SAMBOLIN: $80 million.

All right, coming up, the GOP candidates prepare to battle it out tonight in what could be their final debate. We're going to tell you what to watch out for. Actually, our panelists are going to do that for you.


BANFIELD: Twenty-four minutes past 6:00 A.M. on the East Coast. Welcome back, everyone.

America's businesses are getting a tax overhaul. Obama administration is unveiling its new corporate tax plan a little bit later on today, lowering the highest tax rate but eliminating a whole bunch of those loopholes.

SAMBOLIN: And, you know, we need somebody to break it down for us, so Christine Romans is here. What do you know about this plan so far? I'm sure you've been poring (ph) on all this.

CHRISTINE ROMANS, CNN BUSINESS CORRESPONDENT: I know. It's on the front page of all the newspapers. And our Jessica Yellin got a good preview about it last night.

So we're going to hear more from the president - from the Treasury Department actually about the American tax rate and how the president wants to have a new framework for lowering the overall corporate tax rate from 35 percent to 28 percent.

He also wants to eliminate dozens of loopholes and subsidies and all of these little goodies that companies can use to try to lower their - their tax rate from 35 percent on their own. And he wants to install a new minimum tax on foreign profits and put in incentives for companies to keep jobs and production and manufacturing at home.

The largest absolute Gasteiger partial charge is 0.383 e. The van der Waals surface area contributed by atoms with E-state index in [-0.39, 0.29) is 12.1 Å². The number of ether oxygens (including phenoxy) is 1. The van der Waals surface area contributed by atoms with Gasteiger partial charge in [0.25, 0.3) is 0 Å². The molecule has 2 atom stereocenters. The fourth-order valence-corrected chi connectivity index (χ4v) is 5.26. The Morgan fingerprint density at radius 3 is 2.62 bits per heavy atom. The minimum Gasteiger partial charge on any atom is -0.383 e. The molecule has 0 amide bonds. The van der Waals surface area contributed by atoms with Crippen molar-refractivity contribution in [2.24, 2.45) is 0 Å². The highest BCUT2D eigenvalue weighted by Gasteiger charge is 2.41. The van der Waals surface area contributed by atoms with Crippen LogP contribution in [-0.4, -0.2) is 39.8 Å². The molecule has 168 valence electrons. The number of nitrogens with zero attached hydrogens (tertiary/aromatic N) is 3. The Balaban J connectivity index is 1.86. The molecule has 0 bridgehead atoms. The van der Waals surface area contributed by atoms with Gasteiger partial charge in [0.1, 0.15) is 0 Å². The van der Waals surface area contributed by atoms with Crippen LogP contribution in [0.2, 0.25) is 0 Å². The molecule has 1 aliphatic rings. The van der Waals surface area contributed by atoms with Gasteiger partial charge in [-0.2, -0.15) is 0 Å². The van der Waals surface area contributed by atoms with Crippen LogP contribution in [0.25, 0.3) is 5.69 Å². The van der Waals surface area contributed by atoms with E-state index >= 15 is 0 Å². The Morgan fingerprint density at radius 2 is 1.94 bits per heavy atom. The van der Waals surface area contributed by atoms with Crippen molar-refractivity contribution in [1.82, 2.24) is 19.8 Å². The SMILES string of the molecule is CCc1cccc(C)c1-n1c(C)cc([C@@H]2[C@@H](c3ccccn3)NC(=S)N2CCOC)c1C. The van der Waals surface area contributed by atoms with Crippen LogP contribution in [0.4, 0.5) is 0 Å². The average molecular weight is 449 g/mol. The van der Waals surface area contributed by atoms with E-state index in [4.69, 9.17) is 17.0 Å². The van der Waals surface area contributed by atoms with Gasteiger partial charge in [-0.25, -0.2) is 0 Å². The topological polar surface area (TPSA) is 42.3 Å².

So this is a framework from the administration and an administration official admits that it might be difficult in this political environment to get it all through, but the president putting out there what this administration sees for lowering corporate taxes.

BANFIELD: Is it good enough? Is it what companies want? Is it what Republicans or companies think is good enough?

ROMANS: Here's a good thing. You know, we'll be looking to see what the big business lobby says about it later on today.

But bottom line is that companies have $2 trillion in cash, right? They're back to making profits again. And if you look at Congressional Budget Office analysis of how much companies are paying, they're not paying 35 percent of their profit in taxes. And they haven't done that for years. They're paying more like 12 percent of their profit in taxes.

And you look at some of the very biggest companies in this country who are, I guess, based in this country but work all around the world, you know, they have tax offices that are working very, very aggressively to make sure that they're paying very little tax, as much as legally - as little as legally possible.

So if you take away all of these corporate tax breaks and all of these subsidies, companies will be paying higher taxes in some cases. So that's why I'm sure we're going to hear from the corporate lobbies today about what they think the president should do about this.

SAMBOLIN: And you were telling us a little factoid earlier that I thought was really interesting. And that's - that the tax attorneys get paid a whole lot of money.

ROMANS: Oh, in some of these companies, I mean, the place where the attorney gets paid the most, the most highly paid attorney is a tax attorney for a big company. We have a complicated tax system that is full of loopholes and subsidies. And if your job is to enhance shareholder value your job is to go out there and get as much money from each other.